Sunday, August 17, 2008

flipping inversion

A new paper, just out in Nature Genetics, by Zody and Jiang et al. looks at the evolutionary history of the ~1Mb 17q inversion. This inversion was first described by Stefansson et al.. Stefansson et al. found the normal allele H1 was present in many populations but that the inverted allele H2, seemed to have increased rapidly in frequency in Europeans, perhaps due to positive selection, in support of this they found that the inverted allele H2 was associated with a higher birth-rate in modern day individuals in Iceland. Further sequence analysis by Stefansson et al. suggested that the two alleles (H1 and H2) diverged ~2.5-3 million years ago, which is old for a human allele and surprising given the low frequency of H2 in Africa. Since then the region has been implicated in various diseases. Zody and Jiang et al. reconstruct the history of the region and surprisingly suggest that the H2 allele is actually the ancestral state, despite the fact that it is present at low frequency world-wide. They also find that the similar inversions are polymorphic in chimpanzee and orangutan, suggesting that the region is subject to recurrent inversions.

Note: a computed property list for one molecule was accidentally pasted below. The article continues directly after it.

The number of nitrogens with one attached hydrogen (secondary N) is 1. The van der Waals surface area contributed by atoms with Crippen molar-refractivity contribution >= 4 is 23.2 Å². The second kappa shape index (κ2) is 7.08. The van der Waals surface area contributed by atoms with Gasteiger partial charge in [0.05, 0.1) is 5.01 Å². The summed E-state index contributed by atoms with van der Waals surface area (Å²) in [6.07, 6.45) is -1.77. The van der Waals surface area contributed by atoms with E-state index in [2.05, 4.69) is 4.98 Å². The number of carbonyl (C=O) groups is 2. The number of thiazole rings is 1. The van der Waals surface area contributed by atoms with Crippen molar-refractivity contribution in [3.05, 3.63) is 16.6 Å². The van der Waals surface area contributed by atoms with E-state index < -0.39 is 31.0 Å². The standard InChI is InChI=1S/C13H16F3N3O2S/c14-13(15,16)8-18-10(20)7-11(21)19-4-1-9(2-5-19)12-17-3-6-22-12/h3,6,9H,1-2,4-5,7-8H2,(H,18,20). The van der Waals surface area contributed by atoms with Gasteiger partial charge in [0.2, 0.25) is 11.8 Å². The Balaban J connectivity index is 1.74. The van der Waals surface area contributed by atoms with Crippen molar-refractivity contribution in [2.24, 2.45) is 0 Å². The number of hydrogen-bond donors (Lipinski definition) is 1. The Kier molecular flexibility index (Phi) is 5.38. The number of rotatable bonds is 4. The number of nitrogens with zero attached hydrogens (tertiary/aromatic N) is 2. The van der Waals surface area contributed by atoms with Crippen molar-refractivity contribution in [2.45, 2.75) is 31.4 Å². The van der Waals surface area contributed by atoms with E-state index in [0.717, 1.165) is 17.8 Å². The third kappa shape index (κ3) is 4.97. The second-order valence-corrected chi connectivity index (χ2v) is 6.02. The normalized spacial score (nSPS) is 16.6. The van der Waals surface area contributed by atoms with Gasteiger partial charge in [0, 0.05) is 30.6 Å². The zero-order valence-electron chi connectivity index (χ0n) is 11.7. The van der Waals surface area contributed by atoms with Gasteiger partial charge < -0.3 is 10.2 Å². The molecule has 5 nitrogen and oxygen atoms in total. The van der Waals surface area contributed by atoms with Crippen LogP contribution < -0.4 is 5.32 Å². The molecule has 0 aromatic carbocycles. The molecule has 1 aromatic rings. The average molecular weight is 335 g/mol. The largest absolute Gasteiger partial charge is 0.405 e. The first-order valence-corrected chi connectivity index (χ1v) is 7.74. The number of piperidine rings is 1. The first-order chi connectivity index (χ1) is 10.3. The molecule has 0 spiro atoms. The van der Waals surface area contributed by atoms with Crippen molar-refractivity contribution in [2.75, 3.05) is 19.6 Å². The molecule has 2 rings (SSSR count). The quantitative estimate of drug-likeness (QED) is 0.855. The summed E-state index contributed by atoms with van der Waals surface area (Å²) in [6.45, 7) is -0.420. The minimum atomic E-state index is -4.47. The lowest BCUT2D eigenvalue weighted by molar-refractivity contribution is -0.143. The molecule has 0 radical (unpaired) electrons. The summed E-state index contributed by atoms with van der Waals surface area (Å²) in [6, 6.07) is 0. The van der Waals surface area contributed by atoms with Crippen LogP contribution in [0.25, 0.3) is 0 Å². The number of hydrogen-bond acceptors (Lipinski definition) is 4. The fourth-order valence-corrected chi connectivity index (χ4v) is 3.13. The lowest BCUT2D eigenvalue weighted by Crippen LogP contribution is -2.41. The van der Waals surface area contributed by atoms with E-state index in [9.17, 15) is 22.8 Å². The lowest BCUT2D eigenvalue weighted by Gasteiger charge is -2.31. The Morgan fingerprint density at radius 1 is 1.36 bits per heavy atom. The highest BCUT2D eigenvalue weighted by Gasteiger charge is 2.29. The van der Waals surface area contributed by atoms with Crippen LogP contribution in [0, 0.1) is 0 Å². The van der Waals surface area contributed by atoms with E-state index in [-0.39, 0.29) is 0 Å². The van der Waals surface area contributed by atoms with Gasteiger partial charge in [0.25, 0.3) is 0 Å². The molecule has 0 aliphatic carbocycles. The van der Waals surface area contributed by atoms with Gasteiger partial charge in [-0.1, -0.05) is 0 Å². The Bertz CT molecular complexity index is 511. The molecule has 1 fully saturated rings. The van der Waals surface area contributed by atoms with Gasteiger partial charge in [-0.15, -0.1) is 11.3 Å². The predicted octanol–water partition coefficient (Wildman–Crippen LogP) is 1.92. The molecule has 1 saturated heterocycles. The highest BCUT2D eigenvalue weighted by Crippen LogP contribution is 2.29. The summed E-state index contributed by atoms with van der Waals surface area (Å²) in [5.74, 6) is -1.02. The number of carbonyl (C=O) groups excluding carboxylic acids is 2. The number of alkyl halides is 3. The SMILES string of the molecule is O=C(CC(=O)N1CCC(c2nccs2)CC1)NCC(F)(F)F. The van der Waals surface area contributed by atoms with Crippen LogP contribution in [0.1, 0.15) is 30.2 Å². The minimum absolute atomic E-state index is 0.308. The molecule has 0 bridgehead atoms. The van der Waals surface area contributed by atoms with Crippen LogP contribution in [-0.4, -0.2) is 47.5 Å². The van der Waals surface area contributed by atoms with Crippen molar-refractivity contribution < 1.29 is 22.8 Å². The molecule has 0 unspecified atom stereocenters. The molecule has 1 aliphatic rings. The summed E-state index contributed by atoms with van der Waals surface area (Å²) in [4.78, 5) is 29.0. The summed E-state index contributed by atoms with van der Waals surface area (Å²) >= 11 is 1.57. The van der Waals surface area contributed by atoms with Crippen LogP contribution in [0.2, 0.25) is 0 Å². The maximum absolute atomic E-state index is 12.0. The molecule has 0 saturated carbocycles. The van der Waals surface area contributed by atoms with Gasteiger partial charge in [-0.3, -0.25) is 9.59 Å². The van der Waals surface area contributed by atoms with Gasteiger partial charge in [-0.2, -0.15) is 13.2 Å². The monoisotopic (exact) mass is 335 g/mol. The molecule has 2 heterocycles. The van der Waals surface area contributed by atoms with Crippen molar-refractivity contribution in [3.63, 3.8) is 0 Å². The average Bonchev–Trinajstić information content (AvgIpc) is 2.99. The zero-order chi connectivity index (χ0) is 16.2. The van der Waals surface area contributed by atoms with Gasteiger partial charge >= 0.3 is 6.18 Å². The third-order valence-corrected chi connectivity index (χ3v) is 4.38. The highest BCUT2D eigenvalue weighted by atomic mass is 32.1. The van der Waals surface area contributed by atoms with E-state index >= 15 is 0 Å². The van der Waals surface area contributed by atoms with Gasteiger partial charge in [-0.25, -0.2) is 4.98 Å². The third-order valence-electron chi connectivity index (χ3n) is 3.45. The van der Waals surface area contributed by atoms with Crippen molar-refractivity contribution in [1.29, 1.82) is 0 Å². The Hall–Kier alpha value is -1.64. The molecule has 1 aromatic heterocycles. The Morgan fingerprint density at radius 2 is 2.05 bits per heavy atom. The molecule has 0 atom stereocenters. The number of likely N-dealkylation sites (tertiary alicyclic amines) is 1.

Evolutionary toggling of the MAPT 17q21.31 inversion region.
Zody and Jiang et al.
Nature Genetics

A common inversion under selection in Europeans.
Stefansson et al.
Nature Genetics

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